As the Eleventh Circuit ruled in Regions Bank, 345 F.3d at 1277, there is no conversion unless the depositary knew or should have known that the deposited funds were being taken or withheld from their owner. Here W & M had no reason to know that the funds had come from Regions. When Morning Star instructed it to transfer them to its account at Provident, it was duty bound to comply. It did not knowingly convert funds belonging to Regions.

Id. at 269 (citing Regions Bank v. Provident Bank, Inc., 345 F.3d 1267, 1277 (11th Cir. 2003)). Our citation was to a case involving the same transactions and some of the same parties.*fn1 In that case, however, the Eleventh Circuit applied Ohio law in dismissing Region's conversion claim against Provident. The Second Circuit has now instructed us to explain whether we applied Ohio law in Regions Bank II and, if so, whether we reach the same result under New York law, which the parties agree governs this dispute. Although we took the Eleventh Circuit's reasoning into account in our previous Opinion, for the reasons discussed below, defendants are entitled to summary judgment as to Region's conversion claim against W&M and Mastroianni under New York law.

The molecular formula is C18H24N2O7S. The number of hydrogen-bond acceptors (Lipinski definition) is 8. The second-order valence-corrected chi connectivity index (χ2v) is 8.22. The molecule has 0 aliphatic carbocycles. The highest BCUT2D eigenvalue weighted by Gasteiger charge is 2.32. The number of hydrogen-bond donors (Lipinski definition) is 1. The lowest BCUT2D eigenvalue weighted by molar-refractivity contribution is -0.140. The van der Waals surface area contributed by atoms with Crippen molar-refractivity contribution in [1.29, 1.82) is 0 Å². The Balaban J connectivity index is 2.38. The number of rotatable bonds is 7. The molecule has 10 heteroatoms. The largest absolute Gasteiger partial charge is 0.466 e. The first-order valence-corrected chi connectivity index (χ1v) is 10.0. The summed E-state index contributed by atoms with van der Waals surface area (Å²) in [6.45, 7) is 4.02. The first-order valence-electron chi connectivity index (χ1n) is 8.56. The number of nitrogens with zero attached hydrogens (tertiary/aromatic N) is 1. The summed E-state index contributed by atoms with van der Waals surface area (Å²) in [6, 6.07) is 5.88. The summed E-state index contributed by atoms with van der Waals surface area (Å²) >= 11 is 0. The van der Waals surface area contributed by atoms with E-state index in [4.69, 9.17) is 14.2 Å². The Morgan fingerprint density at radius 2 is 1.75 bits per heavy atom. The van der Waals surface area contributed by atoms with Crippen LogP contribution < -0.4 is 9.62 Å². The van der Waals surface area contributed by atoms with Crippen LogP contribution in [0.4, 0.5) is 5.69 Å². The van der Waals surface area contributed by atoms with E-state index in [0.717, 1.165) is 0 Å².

II. Analysis

"'Conversion is any unauthorized exercise of dominion or control over property by one who is not the owner of the property which interferes with and is in defiance of a superior possessory right of another in the property.'" Schwartz v. Capital Liquidators, Inc., 984 F.2d 53, 53-54 (2d Cir. 1993) (quoting Meese v. Miller, 436 N.Y.S.2d 496, 500 (App. Div. 1981)). To maintain a claim for conversion, a plaintiff must show "legal ownership of a specific identifiable piece of property and the defendant's exercise of dominion over or interference with the property in defiance of the plaintiff's rights." Ahles v. Aztec Enters., Inc., 502 N.Y.S.2d 821, 822 (App. Div. 1986). Wrongful intent on the part of the defendant, however, is not an element of conversion. See Filner v. Shapiro, 633 F.2d 139, 141-42 (2d Cir. 1980) (citing Brown v. Garey, 267 N.Y. 167, 170 (1935)); Aeroglide Corp. v. Zeh, 301 F.2d 420, 422 (2d Cir. 1962); Boyce v. Brockway, 31 N.Y. 490 (1865); Leve v. ...